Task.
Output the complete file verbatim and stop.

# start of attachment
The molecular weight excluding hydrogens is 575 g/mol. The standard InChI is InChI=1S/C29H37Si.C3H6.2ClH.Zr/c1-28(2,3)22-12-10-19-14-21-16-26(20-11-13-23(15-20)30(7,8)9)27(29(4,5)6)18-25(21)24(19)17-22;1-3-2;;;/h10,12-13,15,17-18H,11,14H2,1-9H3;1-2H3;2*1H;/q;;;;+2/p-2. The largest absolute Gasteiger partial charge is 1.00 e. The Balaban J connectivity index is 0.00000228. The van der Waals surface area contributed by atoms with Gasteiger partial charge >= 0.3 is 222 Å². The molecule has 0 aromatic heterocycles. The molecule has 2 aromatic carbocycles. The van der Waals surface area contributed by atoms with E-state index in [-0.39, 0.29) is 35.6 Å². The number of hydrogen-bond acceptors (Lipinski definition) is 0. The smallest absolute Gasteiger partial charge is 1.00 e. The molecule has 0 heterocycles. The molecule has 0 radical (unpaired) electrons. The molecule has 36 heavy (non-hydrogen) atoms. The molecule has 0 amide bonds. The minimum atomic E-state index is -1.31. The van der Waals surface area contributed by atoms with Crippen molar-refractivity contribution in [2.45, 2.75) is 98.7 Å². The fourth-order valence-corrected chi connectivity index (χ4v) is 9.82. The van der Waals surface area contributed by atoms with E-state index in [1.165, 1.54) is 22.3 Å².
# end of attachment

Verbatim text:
The molecular weight excluding hydrogens is 575 g/mol. The standard InChI is InChI=1S/C29H37Si.C3H6.2ClH.Zr/c1-28(2,3)22-12-10-19-14-21-16-26(20-11-13-23(15-20)30(7,8)9)27(29(4,5)6)18-25(21)24(19)17-22;1-3-2;;;/h10,12-13,15,17-18H,11,14H2,1-9H3;1-2H3;2*1H;/q;;;;+2/p-2. The largest absolute Gasteiger partial charge is 1.00 e. The Balaban J connectivity index is 0.00000228. The van der Waals surface area contributed by atoms with Gasteiger partial charge >= 0.3 is 222 Å². The molecule has 0 aromatic heterocycles. The molecule has 2 aromatic carbocycles. The van der Waals surface area contributed by atoms with E-state index in [-0.39, 0.29) is 35.6 Å². The number of hydrogen-bond acceptors (Lipinski definition) is 0. The smallest absolute Gasteiger partial charge is 1.00 e. The molecule has 0 heterocycles. The molecule has 0 radical (unpaired) electrons. The molecule has 36 heavy (non-hydrogen) atoms. The molecule has 0 amide bonds. The minimum atomic E-state index is -1.31. The van der Waals surface area contributed by atoms with Crippen molar-refractivity contribution in [2.45, 2.75) is 98.7 Å². The fourth-order valence-corrected chi connectivity index (χ4v) is 9.82. The van der Waals surface area contributed by atoms with E-state index in [1.165, 1.54) is 22.3 Å².